Ekottarika Āgama, Book of Ones, Chapter 10

This month the remainder of Chapter 10 of the Ekottarika Āgama (EĀ) was released at Dharma Pearls.

Chapter 10 is a set of ten sūtras that revolve around themes of making merit, especially through generosity. This group of sutras, whose subject is often perceived as primarily a concern for lay Buddhists, are directed at both lay and monastic audiences. This chapter also includes a pair of sūtras that make mention of bodhisattvas in a context that appears inspired by Mahāyāna teachings or their precursors in paracanonical sources like the Jātaka and Avadāna stories. Below is a quick summary of the Chapter.

EĀ 10.1 No Pride

EĀ 10.2 No Pride (2)

This first pair of sūtras take carefulness as their subject, despite their titles which reference their concluding verses. EĀ 10.1 defines carefulness as taking care not to let contaminating things affect them. Guarding their mind, a monk can be around such things without being contaminated with ignorance, desire, or existence. The three contaminants are equated with the five hindrances, for their absence makes it possible for the practitioner to seclude themselves and achieve liberation. EĀ 10.2 defines carefulness as taking care not to harm any sentient being while practicing the good teaching. Here, the good teaching is the eightfold path.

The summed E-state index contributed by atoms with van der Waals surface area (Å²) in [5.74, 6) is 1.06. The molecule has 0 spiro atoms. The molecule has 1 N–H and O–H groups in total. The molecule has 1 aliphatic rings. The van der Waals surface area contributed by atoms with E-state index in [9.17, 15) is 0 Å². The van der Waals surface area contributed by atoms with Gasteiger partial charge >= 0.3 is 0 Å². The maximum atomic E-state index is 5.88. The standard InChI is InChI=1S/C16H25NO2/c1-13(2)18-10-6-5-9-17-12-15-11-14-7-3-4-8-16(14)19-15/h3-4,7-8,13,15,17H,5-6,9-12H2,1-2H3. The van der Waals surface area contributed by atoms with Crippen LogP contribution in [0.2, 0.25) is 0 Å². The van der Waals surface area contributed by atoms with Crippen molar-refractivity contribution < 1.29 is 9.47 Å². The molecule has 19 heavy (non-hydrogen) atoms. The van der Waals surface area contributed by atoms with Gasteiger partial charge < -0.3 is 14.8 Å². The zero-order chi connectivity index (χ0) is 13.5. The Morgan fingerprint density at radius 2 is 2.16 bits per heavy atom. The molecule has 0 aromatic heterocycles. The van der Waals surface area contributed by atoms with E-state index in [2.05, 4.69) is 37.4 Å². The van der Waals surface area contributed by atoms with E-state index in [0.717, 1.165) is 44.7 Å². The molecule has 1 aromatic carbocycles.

Both of these sūtras appear to expand upon some older sūtra similar to Iti 23. This is especially true of EĀ 10.2 because it shares the same basic statement (“carefulness in the good teaching”) with the Pali parallel (translated by Sujato as “diligence in good qualities”).

EĀ 10.3 Recollecting Generosity

This sūtra takes up the topic of the relationship between a donor and the monk that they support, from the point of view of the monastic involved. The Buddha says that donors should be properly devoted in the way a son or daughter is toward their parents. Conversely, the monk should treat donors with kindness in all three kinds of action, for doing so ensures that the donor’s gifts will get them a great reward (i.e., the monk will be a proper field of merit). Thus, the relationship serves as a way for a monk train himself in kind behavior. The sūtra is concluded with five stanzas on the rewards of generosity, which range from rewards of wealth in this world to birth in heavens and achievement of the Buddha path. The last stanza appears to indirectly reference to the perfection of generosity practiced by bodhisattvas.

EĀ 10.4 Generosity

This sūtra takes up a similar topic as the previous sutra, but here Anāthapiṇḍada makes an appearance. The Buddha begins by telling the monks that a proper donor renders service and support to the sangha is like someone who helps lost people find their way or needy people to get food. They are like a farmer who removes rocks and debris from the fields that he tends. At this point, Anāthapiṇḍada comes forward and praises the Buddha, saying that both donors and their recipients are like auspicious vases (meaning magical containers that provide anything a person needs). Anāthapiṇḍada then invites the Buddha and monks to his home for a meal. After the meal, he invites the monks to get whatever they need from his home. After the Buddha departs, we are informed that Anāthapiṇḍada held five different charitable events around the city, which causes the Buddha to declare him the best layman at generosity.

EĀ 10.5 Generosity (2)